Deposit dollarization and the financial sector in emerging economies
AbstractAnalyzing new data, the authors find that the general trend toward increased use of foreign-currency-denominated bank deposits in emerging markets has continued, despite declines in a few countries. Their analysis of the new data suggests that a sizable fraction (about half, on average) of funds switched to dollar deposit accounts are effectively exported through the banking system, thereby reducing the supply of credit. Moreover, increases in deposit dollarization are associated with increases in offshore deposits, which probably helps to explain the authors'finding that dollarization is associated with an increase in banking spreads. The authors'evidence supports, though only weakly, the conjecture that dollarization would tend to raise wholesale interest rates systematically through a peso premium. In contrast, greater dollarization is clearly associated with a higher pass-through coefficient from exchange rate change to consumer prices, potentially increasing nominal risk in the economy.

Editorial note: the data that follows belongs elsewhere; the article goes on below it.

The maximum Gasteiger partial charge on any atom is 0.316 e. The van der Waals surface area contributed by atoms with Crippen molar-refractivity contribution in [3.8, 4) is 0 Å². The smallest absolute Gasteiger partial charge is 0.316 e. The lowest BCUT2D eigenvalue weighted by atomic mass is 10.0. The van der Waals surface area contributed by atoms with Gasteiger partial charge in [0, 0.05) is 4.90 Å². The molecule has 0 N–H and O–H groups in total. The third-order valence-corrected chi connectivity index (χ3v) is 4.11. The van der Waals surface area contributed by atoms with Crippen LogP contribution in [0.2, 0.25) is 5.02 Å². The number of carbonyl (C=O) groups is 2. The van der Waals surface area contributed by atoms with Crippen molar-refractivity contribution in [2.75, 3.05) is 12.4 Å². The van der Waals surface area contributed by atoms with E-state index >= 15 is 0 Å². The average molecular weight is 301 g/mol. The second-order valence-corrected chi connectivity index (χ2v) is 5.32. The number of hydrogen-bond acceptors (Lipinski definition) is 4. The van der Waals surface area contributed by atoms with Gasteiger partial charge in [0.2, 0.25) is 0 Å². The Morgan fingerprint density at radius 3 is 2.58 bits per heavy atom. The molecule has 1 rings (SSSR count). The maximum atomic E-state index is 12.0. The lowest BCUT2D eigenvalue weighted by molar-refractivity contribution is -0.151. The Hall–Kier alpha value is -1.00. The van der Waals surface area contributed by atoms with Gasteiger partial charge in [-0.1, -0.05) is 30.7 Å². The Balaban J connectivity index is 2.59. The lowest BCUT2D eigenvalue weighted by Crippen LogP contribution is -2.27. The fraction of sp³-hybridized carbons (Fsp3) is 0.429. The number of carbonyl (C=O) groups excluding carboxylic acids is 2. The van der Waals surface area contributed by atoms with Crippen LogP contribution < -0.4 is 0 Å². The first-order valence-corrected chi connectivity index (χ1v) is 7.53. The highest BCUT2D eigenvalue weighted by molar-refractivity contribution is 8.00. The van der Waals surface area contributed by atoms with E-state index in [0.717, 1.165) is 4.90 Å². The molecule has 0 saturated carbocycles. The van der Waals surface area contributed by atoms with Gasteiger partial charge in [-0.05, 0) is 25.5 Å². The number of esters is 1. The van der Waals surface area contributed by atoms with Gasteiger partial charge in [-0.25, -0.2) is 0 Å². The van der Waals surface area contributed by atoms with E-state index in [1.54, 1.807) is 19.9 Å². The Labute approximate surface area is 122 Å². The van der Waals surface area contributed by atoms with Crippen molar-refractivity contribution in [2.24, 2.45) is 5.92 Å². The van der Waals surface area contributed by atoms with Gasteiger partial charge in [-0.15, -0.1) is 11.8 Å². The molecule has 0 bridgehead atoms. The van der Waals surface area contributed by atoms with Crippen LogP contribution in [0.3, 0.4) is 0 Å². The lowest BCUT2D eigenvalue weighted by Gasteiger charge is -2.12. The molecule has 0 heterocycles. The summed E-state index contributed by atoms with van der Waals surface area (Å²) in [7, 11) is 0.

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Bibliographic InfoPaper provided by The World Bank in its series Policy Research Working Paper Series with number 2748.
Date of creation: 31 Dec 2001
Date of revision:
Economic Theory&Research; Payment Systems&Infrastructure; Banks&Banking Reform; Fiscal&Monetary Policy; Financial Intermediation; Banks&Banking Reform; Economic Theory&Research; Macroeconomic Management; Financial Economics; Financial Intermediation;
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